Soviet propaganda seeped into the music of two famous Russian composers of the day -- Dmitri Shostakovich and Sergei Prokofiev, he said.

"Shostakovich was commissioned to compose a ballet that was called The Bright Stream about life on the collective farm," said Hlynka, who has Ukrainian roots.

"In the ballet, there was no famine. There was a celebration of life on the farm in 1934 -- in the shadow of the Holodomor," Hlynka said.

"The ballet was light and cheerful with waltzes, polkas and gallops and fun and entertaining -- just the opposite of what was going on," he said.

"In the finale of the ballet, giant vegetables appeared on stage... Juxtapose that with the horrors of famine."

In 1937, Prokofiev composed songs such as Golden Ukraine and October Flame with lyrics glorifying abundant harvests and the greatness of the Stalin years -- "all this in sharp contrast to the famine," said the professor.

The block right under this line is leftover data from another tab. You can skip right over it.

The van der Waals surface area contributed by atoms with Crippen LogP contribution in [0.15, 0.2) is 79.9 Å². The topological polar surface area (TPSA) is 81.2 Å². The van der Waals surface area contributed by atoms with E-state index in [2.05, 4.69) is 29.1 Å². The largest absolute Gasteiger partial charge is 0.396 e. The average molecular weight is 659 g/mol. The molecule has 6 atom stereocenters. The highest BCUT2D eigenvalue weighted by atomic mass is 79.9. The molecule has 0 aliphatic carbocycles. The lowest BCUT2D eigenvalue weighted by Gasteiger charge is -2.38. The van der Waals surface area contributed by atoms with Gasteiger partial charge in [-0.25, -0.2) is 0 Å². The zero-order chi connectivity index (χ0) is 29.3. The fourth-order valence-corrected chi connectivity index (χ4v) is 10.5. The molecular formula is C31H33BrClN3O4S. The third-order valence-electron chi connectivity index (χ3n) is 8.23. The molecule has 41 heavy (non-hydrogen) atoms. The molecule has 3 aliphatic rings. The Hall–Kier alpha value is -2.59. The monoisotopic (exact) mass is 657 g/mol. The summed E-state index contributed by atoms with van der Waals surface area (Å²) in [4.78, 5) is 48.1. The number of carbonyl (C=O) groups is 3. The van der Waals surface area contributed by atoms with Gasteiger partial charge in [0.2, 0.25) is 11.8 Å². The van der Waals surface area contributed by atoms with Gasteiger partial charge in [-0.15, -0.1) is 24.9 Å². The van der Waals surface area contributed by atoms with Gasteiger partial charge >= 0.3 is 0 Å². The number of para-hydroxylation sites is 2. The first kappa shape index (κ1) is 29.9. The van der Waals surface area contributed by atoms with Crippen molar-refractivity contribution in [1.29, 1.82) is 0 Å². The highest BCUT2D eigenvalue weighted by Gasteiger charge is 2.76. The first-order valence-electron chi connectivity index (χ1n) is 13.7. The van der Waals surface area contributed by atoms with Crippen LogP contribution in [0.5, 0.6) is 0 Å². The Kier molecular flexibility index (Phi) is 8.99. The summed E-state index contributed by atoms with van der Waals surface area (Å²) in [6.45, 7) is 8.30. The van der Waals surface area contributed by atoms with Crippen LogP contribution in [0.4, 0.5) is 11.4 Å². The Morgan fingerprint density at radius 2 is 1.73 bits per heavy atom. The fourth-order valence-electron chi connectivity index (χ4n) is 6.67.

"These days, we don't know what composers really thought. They did what they were asked to do."

Monday, November 10, 2008

National Holodomor Awareness Week November 16th - 23rd, 2008

On the 75th anniversary of the famine genocide in Ukraine 1932-33

Seventy five years have passed since famine raged through Ukraine eradicating the lives of millions of children, women and men from one of the world's most bountiful lands.

Holodomor – one of the most heinous crimes in the history of mankind, was the result of a deliberate political strategy masterminded by Stalin and his totalitarian communist regime. By sheer magnitude, losses during the Holodomor surpassed those of the Ukrainian nation during the Second World War. Ukrainians worldwide continue to suffer the consequences of this merciless act.

The Ukrainian Canadian Congress is launching the first National Holodomor Awareness Week on November 16-23. The goal is to annually unite the Ukrainian community and all Canadians in remembering the victims and raising awareness of this tragedy.
As a community in Canada we have been successful in drawing the attention of Canadians to this often forgotten genocide.